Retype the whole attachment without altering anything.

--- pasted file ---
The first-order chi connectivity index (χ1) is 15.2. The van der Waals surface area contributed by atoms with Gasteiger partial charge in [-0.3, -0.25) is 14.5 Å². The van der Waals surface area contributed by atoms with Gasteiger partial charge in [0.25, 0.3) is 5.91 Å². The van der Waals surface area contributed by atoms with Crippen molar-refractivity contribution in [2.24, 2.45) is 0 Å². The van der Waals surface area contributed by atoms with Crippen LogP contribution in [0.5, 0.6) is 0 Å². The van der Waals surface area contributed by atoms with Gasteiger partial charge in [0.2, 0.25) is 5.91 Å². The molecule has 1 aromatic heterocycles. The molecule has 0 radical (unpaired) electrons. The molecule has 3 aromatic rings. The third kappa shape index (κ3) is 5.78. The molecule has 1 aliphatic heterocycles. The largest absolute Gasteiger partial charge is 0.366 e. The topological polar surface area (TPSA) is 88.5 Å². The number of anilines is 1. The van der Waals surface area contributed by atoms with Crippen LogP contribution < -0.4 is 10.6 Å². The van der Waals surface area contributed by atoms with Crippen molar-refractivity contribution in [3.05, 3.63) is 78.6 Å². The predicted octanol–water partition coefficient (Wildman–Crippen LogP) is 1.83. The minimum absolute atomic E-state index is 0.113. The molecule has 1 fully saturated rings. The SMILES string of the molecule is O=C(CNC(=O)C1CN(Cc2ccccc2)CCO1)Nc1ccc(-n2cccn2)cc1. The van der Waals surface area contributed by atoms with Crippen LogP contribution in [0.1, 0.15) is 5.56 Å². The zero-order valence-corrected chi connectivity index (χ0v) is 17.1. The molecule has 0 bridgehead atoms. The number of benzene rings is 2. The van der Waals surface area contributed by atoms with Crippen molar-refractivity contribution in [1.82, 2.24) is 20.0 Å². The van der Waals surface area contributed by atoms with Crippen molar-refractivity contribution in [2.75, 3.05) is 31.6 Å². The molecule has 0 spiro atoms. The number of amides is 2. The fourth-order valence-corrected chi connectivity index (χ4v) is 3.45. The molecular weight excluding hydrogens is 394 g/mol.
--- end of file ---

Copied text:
The first-order chi connectivity index (χ1) is 15.2. The van der Waals surface area contributed by atoms with Gasteiger partial charge in [-0.3, -0.25) is 14.5 Å². The van der Waals surface area contributed by atoms with Gasteiger partial charge in [0.25, 0.3) is 5.91 Å². The van der Waals surface area contributed by atoms with Crippen molar-refractivity contribution in [2.24, 2.45) is 0 Å². The van der Waals surface area contributed by atoms with Crippen LogP contribution in [0.5, 0.6) is 0 Å². The van der Waals surface area contributed by atoms with Gasteiger partial charge in [0.2, 0.25) is 5.91 Å². The molecule has 1 aromatic heterocycles. The molecule has 0 radical (unpaired) electrons. The molecule has 3 aromatic rings. The third kappa shape index (κ3) is 5.78. The molecule has 1 aliphatic heterocycles. The largest absolute Gasteiger partial charge is 0.366 e. The topological polar surface area (TPSA) is 88.5 Å². The number of anilines is 1. The van der Waals surface area contributed by atoms with Crippen LogP contribution < -0.4 is 10.6 Å². The van der Waals surface area contributed by atoms with Crippen molar-refractivity contribution in [3.05, 3.63) is 78.6 Å². The predicted octanol–water partition coefficient (Wildman–Crippen LogP) is 1.83. The minimum absolute atomic E-state index is 0.113. The molecule has 1 fully saturated rings. The SMILES string of the molecule is O=C(CNC(=O)C1CN(Cc2ccccc2)CCO1)Nc1ccc(-n2cccn2)cc1. The van der Waals surface area contributed by atoms with Crippen LogP contribution in [0.1, 0.15) is 5.56 Å². The zero-order valence-corrected chi connectivity index (χ0v) is 17.1. The molecule has 0 bridgehead atoms. The number of benzene rings is 2. The van der Waals surface area contributed by atoms with Crippen molar-refractivity contribution in [1.82, 2.24) is 20.0 Å². The van der Waals surface area contributed by atoms with Crippen molar-refractivity contribution in [2.75, 3.05) is 31.6 Å². The molecule has 0 spiro atoms. The number of amides is 2. The fourth-order valence-corrected chi connectivity index (χ4v) is 3.45. The molecular weight excluding hydrogens is 394 g/mol.